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A Core Set of Snap Bean Genotypes Established by Phenotyping a Large Panel Collected in Europe

Plant Genetic Group, Regional Service for Agrofood Research and Development (SERIDA), 33300 Villaviciosa, Spain
Stațiunea de Cercetare Dezvoltare Pentru Legumicultură, 600388 Bacău, Romania
Université Paris-Saclay, CNRS, INRAE, Univ Evry, Institute of Plant Sciences Paris-Saclay (IPS2), 91405 Orsay, France
Department of Agricultural, Food and Environmental Sciences, Marche Polytechnic University, Via Brecce Bianche, 60131 Ancona, Italy
Author to whom correspondence should be addressed.
Plants 2022, 11(5), 577;
Received: 31 January 2022 / Revised: 14 February 2022 / Accepted: 14 February 2022 / Published: 22 February 2022


Snap beans are a group of bean cultivars grown for their edible immature pods. The objective of this work was to characterize the diversity of pod phenotypes in a snap bean panel (SBP), comprising 311 lines collected in Europe, and establish a core set (Core-SBP) with the maximum diversity of pod phenotypes. Phenotyping of the SBP was carried out over two seasons based on 14 quantitative pod dimension traits along with three qualitative traits: pod color, seed coat color, and growth habit. Phenotypes were grouped into 54 classes using a hierarchical method, and a Core-SBP with one line per phenotype class was established. A further field-based evaluation of the Core-SBP revealed higher diversity index values than those obtained for the SBP. The Core-SBP was also genotyped using 24 breeder-friendly DNA markers tagging 21 genomic regions previously associated with pod trait control. Significant marker-trait associations were found for 11 of the 21 analyzed regions as well as the locus fin. The established Core-SBP was a first attempt to classify snap bean cultivars based on pod morphology and constituted a valuable source of characteristics for future breeding programs and genetic analysis.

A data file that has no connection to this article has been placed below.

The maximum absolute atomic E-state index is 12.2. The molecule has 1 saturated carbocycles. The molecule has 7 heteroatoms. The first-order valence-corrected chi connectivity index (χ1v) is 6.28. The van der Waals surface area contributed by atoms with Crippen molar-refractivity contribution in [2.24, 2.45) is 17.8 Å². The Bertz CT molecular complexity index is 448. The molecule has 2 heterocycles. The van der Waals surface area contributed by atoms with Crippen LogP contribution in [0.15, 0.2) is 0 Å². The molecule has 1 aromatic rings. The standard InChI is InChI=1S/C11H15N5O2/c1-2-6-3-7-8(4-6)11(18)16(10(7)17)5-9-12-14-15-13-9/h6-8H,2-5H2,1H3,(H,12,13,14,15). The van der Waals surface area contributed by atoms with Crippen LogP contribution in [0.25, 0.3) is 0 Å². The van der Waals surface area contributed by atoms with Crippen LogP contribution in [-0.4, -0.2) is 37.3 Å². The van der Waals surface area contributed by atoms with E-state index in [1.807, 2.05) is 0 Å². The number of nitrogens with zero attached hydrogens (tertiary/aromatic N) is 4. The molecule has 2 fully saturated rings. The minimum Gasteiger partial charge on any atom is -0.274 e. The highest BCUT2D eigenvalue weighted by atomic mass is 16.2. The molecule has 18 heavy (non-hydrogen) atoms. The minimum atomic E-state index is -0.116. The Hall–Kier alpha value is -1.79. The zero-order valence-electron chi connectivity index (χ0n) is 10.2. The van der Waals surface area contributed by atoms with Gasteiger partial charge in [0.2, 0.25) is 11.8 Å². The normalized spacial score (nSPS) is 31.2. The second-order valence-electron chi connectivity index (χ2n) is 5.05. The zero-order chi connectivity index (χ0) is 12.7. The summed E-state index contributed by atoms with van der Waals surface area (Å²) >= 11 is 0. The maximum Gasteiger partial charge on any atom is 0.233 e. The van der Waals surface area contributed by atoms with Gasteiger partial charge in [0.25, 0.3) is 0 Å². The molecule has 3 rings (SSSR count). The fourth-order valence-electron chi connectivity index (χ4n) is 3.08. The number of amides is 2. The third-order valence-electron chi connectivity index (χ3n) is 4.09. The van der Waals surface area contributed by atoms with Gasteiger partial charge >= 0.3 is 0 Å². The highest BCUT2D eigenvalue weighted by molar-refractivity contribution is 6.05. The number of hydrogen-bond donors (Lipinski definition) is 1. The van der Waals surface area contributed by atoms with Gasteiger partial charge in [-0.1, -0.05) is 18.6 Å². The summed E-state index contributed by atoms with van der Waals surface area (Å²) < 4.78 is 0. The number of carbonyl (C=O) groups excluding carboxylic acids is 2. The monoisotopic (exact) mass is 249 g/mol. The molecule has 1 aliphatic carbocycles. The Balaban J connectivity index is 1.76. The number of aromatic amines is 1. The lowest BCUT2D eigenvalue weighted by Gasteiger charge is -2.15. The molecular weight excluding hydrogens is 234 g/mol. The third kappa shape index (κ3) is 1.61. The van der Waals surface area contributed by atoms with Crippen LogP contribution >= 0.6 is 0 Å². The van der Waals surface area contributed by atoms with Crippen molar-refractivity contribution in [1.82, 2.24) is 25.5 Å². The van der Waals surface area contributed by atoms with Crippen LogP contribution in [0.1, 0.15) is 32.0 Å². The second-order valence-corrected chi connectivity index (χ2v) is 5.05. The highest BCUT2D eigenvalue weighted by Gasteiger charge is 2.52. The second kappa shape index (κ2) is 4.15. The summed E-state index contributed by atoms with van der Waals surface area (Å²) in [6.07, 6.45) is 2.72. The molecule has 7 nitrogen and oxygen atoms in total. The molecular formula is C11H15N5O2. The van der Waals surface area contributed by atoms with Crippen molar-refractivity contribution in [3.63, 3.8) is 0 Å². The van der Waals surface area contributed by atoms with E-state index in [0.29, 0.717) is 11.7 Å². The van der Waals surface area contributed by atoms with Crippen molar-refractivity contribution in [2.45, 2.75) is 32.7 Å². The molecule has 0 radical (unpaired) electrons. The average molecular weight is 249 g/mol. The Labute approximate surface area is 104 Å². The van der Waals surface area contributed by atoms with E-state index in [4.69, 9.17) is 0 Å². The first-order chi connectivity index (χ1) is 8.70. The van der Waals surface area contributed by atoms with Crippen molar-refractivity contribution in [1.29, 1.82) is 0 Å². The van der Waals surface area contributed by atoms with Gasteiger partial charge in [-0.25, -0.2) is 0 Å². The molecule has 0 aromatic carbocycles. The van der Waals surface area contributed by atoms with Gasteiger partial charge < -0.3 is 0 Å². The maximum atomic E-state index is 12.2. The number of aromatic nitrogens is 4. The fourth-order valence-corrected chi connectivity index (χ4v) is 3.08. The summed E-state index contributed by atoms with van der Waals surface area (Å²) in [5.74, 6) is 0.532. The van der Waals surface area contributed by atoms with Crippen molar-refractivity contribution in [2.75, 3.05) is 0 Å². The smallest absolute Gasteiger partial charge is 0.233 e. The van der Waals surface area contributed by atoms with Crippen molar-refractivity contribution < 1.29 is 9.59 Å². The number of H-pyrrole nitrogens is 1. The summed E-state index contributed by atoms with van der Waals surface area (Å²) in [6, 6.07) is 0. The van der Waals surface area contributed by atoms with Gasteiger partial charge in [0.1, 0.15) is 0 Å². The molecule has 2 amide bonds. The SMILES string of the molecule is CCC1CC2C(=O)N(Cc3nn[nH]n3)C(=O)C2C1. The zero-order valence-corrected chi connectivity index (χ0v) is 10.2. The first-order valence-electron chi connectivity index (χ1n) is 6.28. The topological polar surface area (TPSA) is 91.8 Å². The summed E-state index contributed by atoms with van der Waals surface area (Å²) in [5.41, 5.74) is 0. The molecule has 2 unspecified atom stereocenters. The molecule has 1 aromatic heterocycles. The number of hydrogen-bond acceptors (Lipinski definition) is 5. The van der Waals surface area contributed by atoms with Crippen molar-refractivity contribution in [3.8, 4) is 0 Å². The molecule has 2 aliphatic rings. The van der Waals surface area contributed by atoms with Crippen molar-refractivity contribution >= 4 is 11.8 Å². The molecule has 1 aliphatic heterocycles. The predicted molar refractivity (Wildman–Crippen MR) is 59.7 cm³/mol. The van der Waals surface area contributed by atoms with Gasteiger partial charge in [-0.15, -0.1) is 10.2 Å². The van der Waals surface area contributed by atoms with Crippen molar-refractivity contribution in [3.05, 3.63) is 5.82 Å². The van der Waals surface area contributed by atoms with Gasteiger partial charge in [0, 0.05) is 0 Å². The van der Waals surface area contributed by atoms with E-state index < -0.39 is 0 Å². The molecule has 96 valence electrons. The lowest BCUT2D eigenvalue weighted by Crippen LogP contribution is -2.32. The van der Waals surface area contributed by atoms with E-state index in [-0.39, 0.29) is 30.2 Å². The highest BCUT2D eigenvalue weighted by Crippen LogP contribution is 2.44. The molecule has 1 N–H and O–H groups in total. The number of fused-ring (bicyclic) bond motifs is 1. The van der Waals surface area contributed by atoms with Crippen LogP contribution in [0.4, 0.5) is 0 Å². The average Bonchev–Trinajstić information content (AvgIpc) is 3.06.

1. Introduction

Snap beans, (syn. garden, French, or green beans) are a group of common bean cultivars (Phaseolus vulgaris L.), whose fresh pods (immature pods and seeds) are consumed as green vegetables. Fresh pods are harvested at a physiologically immature stage of development, when the full length has been reached but the pod filling process is at an early-intermediate stage (beginning of stage R8 [1]). One trait that is highly homogeneous among snap beans is the low content of lignin in the pods, which makes most modern snap bean cultivars fully indehiscent [2]. Snap bean pods are comprised of 90% water and a small percentage of carbohydrates and proteins. However, they are nutritionally interesting for their content of dietary fiber, vitamins (folates, A, B, and C), and essential minerals such as K, Ca, Fe, Mg, Mn, P, and Zn. In addition, the bean pods contain phenols and flavonoids, two families of molecules well known for their antioxidant action [3,4]. These molecules play an important role in human health, because they possess antioxidant activity, which has anti-diabetic, anti-obesity, anti-inflammatory, anti-mutagenic, and anti-carcinogenic properties [5].
The domestication of common beans took place in central and south America, where the wild forms can still be found. Two major eco-geographically and genetically distinct gene pools, the Andean and the Mesoamerican, have been described for common beans [6,7] (see [8] for a review). American landraces with edible fresh pods are rarely found [9]. Snap bean cultivars may have arisen as a result of selective pressures on pod characteristics exerted on dry cultivars, which are mainly consumed as mature seeds after rehydration and cooking [10]. The dry bean cultivars can be consumed during the early-developmental stages when the pod fiber content is low, particularly during periods when food is scarce [11]. Although the origin of the snap bean is uncertain, snap bean cultivars and breeding strategies were reported in the early 20th century in America. For example, Wade [12] reported that the cultivation of older varieties from the US, including cv ‘Tendergreen’, ‘Stringless Green Refugee’, and ‘Red Velentine’, dates back to the early 20th century. In Europe, small-scale seed companies and cultivation in small orchards have contributed to maintaining snap bean diversity. Snap bean varieties such as ‘Fin de Bagnols’, ‘Triomphe de Farcy’, ‘Merveille du Marché’, ‘Merveille de Venise’, and ‘Roi des Beurres’ were reported during the first half of the 20th century [13]. Furthermore, Puerta Romero [14] described 120 snap beans in a set of 296 accessions collected in the middle of the 20th century in Spain (e.g., cv ‘Garrafal oro’), and indicated that 49 of these 120 snap beans were used both as fresh pods and dry seeds.